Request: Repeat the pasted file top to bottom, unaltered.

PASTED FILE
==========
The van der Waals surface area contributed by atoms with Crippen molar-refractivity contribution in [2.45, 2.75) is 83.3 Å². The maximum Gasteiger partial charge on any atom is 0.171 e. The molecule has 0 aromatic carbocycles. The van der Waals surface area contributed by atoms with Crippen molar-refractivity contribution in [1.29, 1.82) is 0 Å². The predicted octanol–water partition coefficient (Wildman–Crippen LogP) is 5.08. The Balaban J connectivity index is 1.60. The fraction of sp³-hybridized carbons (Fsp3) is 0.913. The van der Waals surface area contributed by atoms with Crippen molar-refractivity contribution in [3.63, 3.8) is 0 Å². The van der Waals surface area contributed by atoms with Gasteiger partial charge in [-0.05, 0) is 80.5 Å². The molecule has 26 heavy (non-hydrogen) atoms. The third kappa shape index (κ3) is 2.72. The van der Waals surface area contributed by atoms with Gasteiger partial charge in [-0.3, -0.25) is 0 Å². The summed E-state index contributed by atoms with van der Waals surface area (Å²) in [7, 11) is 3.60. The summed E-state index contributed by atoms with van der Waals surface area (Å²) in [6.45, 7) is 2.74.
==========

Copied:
The van der Waals surface area contributed by atoms with Crippen molar-refractivity contribution in [2.45, 2.75) is 83.3 Å². The maximum Gasteiger partial charge on any atom is 0.171 e. The molecule has 0 aromatic carbocycles. The van der Waals surface area contributed by atoms with Crippen molar-refractivity contribution in [1.29, 1.82) is 0 Å². The predicted octanol–water partition coefficient (Wildman–Crippen LogP) is 5.08. The Balaban J connectivity index is 1.60. The fraction of sp³-hybridized carbons (Fsp3) is 0.913. The van der Waals surface area contributed by atoms with Crippen molar-refractivity contribution in [3.63, 3.8) is 0 Å². The van der Waals surface area contributed by atoms with Gasteiger partial charge in [-0.05, 0) is 80.5 Å². The molecule has 26 heavy (non-hydrogen) atoms. The third kappa shape index (κ3) is 2.72. The van der Waals surface area contributed by atoms with Gasteiger partial charge in [-0.3, -0.25) is 0 Å². The summed E-state index contributed by atoms with van der Waals surface area (Å²) in [7, 11) is 3.60. The summed E-state index contributed by atoms with van der Waals surface area (Å²) in [6.45, 7) is 2.74.